These are only a few of the two dozen ways in which robots were used during the COVID-19 pandemic, from in and out-of-hospital health care, test automation, public safety, and public works service to continued everyday work and life. The lessons they teach for the future are the same lessons learned but easily forgotten in past disasters as awareness and support faded.
Why’s and Where’s of Using Robots
Robots are used by hospitals, physicians and nurses, family members, and even receptionists to communicate with patients from a safe distance in real-time. Specialized robots clean rooms and supply meals or medications, performing the additional secret work associated with a patient surge. Delivery robots deliver contagious samples to research laboratories.
Outside hospitals, departments of public works, and public safety use robots to spray disinfectant in public spaces. To help identify contaminated people and impose quarantines and social distance limits, drones provide thermal imagery. Robots also roll through crowds, broadcast announcements about the virus, and social isolation from the public service.
Robots aid in unexpected ways at work and at home. Teleoperated robots are realtors to illustrate properties from the comfort of their own homes. Staff building a new hospital in China were able to operate overnight because lights were carried by drones. Students in Japan used robots to walk the stage for graduation, and in Cyprus, without breaching stay-at-home restrictions, an individual used a drone to walk his dog.
Helping Not Replacing Staff
One important lesson is that robots should not replace individuals during a catastrophe. They either perform tasks that can not be performed or done safely by an individual or take on tasks that free up responders to handle the increased workload. Health care practitioners have not been replaced by the bulk of machines used in hospitals treating COVID-19 patients.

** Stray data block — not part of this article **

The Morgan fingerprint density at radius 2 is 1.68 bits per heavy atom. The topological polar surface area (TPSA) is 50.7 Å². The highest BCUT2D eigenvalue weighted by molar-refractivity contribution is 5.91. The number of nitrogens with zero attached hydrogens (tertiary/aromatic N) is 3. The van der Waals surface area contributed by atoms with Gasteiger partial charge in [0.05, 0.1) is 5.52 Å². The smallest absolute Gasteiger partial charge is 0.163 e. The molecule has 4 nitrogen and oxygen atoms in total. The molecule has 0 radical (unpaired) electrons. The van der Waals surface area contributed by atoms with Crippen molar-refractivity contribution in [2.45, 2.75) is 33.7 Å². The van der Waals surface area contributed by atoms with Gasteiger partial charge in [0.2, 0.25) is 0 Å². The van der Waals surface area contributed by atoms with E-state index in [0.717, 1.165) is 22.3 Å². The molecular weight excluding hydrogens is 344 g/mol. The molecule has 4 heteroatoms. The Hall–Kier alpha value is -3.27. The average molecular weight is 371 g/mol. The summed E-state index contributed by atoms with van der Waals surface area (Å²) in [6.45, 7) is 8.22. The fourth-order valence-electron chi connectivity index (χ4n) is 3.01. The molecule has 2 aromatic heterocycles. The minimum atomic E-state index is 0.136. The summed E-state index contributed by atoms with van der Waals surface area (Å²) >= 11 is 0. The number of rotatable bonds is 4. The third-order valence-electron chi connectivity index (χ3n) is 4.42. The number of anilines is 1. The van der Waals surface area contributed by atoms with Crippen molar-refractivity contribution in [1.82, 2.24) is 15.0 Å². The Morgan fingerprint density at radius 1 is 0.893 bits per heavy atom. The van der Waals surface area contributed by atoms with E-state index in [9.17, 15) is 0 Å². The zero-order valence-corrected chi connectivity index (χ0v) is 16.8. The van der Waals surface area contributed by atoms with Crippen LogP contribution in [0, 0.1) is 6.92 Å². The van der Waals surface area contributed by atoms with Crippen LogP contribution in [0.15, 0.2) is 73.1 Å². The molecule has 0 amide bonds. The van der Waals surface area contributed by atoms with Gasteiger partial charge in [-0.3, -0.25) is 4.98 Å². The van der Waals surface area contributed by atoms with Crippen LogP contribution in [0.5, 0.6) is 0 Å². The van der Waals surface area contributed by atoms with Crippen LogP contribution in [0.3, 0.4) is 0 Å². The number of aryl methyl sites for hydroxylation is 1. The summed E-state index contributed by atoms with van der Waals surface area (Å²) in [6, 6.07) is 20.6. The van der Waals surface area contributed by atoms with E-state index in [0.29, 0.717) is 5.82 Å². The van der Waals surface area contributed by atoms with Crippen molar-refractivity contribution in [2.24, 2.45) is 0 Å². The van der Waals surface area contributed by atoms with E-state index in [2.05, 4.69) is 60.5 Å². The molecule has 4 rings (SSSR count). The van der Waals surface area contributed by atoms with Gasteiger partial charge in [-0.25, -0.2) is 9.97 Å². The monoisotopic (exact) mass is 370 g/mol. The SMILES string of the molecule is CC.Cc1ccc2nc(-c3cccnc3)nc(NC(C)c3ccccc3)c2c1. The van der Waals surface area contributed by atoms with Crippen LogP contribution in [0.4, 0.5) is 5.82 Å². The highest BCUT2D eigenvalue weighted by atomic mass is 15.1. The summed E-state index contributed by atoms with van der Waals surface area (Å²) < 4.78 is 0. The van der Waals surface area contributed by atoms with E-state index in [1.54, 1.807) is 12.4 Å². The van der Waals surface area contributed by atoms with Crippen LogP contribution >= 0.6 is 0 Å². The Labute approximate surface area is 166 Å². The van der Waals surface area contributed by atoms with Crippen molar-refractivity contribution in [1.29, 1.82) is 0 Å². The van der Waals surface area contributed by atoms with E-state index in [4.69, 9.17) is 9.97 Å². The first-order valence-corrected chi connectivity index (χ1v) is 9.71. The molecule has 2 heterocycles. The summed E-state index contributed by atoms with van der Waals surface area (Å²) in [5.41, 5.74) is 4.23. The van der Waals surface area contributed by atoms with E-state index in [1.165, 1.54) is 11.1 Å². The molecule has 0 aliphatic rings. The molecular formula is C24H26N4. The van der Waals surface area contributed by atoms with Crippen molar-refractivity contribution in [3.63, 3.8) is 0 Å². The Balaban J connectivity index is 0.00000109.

Such as the famous UVD decontamination robots and meal and prescription carts, a limited number of robots are autonomous. But the findings show that staff is not replaced by robots. Instead, the robots help the current hospital workers deal with the increase in infectious patients. The decontamination robots disinfect better and quicker than human cleaners, while the carts minimize the number of time nurses and aides need to spend on ancillary duties with personal protective equipment.
Artificial Intelligence: As True As Human Beings
What about service roles where it is important for an individual to give a lesson or guidance? Artificial intelligence, which can replace school tutors, fitness trainers, and financial advisors, is being created. The use of artificial intelligence is being expanded by major tech companies; the employment of artificial intelligence developers has increased. Lockdowns have made everyone more comfortable with the concept of communicating remotely. There is no need for the teacher or adviser on the screen to be a real human, just to think and behave like one.
The role of AI, robotics, and automation in helping society recover from the pandemic is yet to be seen, but these technologies are likely to play a larger role in healthcare in the future. The industry will be especially driven to create, evaluate, and implement strategies that could make a potential pandemic less catastrophic than the current one, now that many places around the world have seen what can happen when hospitals are crowded, and human health care staff are overwhelmed.